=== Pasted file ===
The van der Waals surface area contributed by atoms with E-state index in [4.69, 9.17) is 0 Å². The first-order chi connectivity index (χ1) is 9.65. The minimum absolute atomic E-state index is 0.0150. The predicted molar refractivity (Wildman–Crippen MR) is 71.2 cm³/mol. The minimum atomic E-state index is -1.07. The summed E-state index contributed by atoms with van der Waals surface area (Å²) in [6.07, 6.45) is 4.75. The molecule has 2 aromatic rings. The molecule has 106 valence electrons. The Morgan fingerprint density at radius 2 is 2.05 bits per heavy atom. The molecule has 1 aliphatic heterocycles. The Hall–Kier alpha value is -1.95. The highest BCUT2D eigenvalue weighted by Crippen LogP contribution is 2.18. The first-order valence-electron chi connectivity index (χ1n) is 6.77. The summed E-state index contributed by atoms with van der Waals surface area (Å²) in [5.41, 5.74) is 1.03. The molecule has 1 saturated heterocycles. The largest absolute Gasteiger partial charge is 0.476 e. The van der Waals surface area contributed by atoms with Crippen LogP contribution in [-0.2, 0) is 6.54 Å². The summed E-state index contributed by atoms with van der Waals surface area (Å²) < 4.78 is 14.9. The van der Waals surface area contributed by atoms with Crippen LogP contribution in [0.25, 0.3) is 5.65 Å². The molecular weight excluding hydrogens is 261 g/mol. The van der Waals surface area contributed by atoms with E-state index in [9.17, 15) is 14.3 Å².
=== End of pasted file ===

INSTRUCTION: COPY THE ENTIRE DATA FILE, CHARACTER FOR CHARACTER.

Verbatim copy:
The van der Waals surface area contributed by atoms with E-state index in [4.69, 9.17) is 0 Å². The first-order chi connectivity index (χ1) is 9.65. The minimum absolute atomic E-state index is 0.0150. The predicted molar refractivity (Wildman–Crippen MR) is 71.2 cm³/mol. The minimum atomic E-state index is -1.07. The summed E-state index contributed by atoms with van der Waals surface area (Å²) in [6.07, 6.45) is 4.75. The molecule has 2 aromatic rings. The molecule has 106 valence electrons. The Morgan fingerprint density at radius 2 is 2.05 bits per heavy atom. The molecule has 1 aliphatic heterocycles. The Hall–Kier alpha value is -1.95. The highest BCUT2D eigenvalue weighted by Crippen LogP contribution is 2.18. The first-order valence-electron chi connectivity index (χ1n) is 6.77. The summed E-state index contributed by atoms with van der Waals surface area (Å²) in [5.41, 5.74) is 1.03. The molecule has 1 saturated heterocycles. The largest absolute Gasteiger partial charge is 0.476 e. The van der Waals surface area contributed by atoms with Crippen LogP contribution in [-0.2, 0) is 6.54 Å². The summed E-state index contributed by atoms with van der Waals surface area (Å²) < 4.78 is 14.9. The van der Waals surface area contributed by atoms with Crippen LogP contribution in [0.25, 0.3) is 5.65 Å². The molecular weight excluding hydrogens is 261 g/mol. The van der Waals surface area contributed by atoms with E-state index in [9.17, 15) is 14.3 Å².